The Most Ridiculously Expensive Dental Schools Thread

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So I've tried a bunch of different calculations to see if either school would save me any money/loan payments in the long run over the other. I keep coming up with different numbers and am not sure how to calculate them correctly.
Would you be willing to help me figure out the difference between the two if I were to live off of $1200/month at Western and $800/month at Roseman?

Everything listed online for Western is correct for what we were given. However Roseman's budget online I don't believe is correct. I'll attach a file showing what Roseman gave us for cost estimates for D1 (D2-D4 should supposedly be less, although they haven't given me any clear answer by how much. Maybe just a couple thousand?)

Thanks in advance for any help!
Yeah, just put it in this spreadsheet, you can put in the numbers yourself to see the difference there. At the bottom of it, there are multiple tabs so you can compare multiple schools.

Interest is weird. It all depends on how it's being calculated. I just talking to a lender last week about buying a house. A house with a market value of $100,000 while only putting 3.3% down at around 5% APR would end up costing around $183,00 total with a 25 year repayment plan. Can you believe that? Of course that cost will come down, if you put more money down up front and pay it off quicker. Interest is a killer though.

Anyways, what I did was just a very simple estimate using the formula: Total COA = D1 x (1.06)^4 + D2 x (1.06)^3 + D3 x (1.06)^2 + D4 (1.06)^1
That's why the real cost of attendance of a school (interest included) is a lot more than when considered without interest.

However, the calculations I have put in that sheet are only good for essentially the day you walk out the door. Calculating a 15 or 20 year repayment plan for that kind of debt would just start to get depressing. For example, if you took out full loans from NYU dental school, I think the total cost of a 20 year repayment plan would probably be somewhere in the $700,000+ or $800,000+ range.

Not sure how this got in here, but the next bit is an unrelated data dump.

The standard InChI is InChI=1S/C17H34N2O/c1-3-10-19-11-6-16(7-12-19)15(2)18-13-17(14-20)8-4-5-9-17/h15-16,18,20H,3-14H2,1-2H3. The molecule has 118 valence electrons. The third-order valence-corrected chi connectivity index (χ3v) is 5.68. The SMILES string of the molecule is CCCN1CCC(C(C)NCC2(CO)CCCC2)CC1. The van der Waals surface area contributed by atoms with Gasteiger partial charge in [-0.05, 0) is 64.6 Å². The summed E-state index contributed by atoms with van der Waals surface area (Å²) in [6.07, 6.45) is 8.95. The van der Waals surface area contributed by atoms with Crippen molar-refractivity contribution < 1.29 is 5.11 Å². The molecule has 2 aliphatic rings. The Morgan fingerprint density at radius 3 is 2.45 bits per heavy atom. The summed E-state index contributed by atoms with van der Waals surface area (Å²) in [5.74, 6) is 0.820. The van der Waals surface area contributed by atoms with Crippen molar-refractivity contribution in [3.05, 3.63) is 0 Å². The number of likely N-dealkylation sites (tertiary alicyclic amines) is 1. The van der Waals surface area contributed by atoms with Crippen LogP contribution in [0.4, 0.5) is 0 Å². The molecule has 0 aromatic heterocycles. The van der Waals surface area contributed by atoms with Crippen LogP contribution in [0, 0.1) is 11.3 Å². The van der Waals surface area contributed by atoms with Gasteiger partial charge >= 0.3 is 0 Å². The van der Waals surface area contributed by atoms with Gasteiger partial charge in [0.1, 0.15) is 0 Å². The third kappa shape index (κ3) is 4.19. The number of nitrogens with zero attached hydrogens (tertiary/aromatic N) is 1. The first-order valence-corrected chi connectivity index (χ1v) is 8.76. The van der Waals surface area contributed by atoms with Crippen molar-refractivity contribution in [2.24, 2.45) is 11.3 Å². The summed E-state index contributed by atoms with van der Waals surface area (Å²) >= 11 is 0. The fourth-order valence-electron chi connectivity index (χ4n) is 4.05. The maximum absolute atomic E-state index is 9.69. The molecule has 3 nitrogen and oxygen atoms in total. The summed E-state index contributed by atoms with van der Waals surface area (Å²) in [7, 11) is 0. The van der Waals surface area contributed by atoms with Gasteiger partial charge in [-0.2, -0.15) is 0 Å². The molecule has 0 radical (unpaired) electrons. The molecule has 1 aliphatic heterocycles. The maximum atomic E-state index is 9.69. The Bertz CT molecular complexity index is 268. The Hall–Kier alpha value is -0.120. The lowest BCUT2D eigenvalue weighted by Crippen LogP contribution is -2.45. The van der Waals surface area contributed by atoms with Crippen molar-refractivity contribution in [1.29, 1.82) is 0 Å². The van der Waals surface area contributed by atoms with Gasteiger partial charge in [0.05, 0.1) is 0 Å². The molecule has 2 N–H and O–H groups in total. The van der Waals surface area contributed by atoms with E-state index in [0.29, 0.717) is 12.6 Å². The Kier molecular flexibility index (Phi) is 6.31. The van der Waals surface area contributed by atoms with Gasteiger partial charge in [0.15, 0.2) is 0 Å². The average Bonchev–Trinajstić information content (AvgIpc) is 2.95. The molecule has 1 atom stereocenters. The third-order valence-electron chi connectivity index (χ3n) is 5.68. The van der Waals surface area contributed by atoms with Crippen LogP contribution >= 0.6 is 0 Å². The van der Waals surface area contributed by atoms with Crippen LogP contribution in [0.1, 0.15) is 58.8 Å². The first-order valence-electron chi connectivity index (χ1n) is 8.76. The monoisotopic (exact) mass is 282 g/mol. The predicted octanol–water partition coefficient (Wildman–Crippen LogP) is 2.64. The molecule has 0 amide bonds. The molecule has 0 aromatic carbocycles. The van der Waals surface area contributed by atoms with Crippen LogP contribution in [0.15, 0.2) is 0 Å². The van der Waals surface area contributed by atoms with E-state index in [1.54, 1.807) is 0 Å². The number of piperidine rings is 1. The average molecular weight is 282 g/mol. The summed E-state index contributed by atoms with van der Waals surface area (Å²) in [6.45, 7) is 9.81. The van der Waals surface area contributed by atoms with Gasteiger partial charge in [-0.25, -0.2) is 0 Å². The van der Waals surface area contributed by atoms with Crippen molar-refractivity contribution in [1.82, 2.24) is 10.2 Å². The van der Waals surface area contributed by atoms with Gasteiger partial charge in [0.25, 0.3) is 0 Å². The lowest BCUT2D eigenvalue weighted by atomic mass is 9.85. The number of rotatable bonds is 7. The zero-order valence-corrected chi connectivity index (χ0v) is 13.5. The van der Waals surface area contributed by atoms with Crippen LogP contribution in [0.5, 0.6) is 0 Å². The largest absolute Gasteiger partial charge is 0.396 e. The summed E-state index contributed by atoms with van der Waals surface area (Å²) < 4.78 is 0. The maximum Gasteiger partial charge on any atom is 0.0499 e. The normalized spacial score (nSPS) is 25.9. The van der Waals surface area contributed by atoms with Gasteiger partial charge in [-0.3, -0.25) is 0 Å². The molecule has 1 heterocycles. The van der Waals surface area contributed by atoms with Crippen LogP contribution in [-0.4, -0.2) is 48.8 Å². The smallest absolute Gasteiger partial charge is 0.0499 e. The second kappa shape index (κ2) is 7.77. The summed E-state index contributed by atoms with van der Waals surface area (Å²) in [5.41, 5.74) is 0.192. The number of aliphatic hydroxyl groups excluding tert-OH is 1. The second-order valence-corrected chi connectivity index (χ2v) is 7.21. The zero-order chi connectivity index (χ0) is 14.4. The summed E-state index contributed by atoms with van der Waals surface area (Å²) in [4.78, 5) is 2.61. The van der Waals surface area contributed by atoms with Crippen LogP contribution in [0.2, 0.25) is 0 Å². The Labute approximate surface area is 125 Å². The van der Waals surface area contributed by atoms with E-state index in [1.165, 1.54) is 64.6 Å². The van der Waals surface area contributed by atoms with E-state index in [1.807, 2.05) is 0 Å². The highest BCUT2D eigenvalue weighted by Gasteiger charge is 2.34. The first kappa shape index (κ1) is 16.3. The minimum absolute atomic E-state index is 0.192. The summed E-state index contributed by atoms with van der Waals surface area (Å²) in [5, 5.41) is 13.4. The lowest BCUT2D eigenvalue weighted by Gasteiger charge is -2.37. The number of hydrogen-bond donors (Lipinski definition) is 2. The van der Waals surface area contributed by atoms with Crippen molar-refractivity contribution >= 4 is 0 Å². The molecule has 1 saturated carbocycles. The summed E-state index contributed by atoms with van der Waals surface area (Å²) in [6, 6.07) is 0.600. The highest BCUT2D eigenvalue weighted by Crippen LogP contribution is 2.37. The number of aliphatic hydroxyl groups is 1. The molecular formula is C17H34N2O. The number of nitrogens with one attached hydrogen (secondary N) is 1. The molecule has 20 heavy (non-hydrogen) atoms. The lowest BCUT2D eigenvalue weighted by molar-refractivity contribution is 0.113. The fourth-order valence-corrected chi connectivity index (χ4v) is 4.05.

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You know how I think we could solve this student loan problem? Just give the government/schools IOUs. That'll teach them.

57f9d871d414578b683454dd03ed28f5.jpg
 
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What is this, some type of soap opera about my life? :laugh:

But since you asked, the medical route would be a much better decision financially (did you know most MD schools cost around 50k per year or less for fees/tuition for OUT of state students)? Then in turn doctors don't have to buy practices or equipment, and have on average higher salaries. But the dental route offers business/autonomy/lifestyle. Stay tuned to find out what I decide!
 
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What is this, some type of soap opera about my life? :laugh:

But since you asked, the medical route would be a much better decision financially (did you know most MD schools cost around 50k per year or less for fees/tuition for OUT of state students)? Then in turn doctors don't have to buy practices or equipment, and have on average higher salaries. But the dental route offers business/autonomy/lifestyle. Stay tuned to find out what I decide!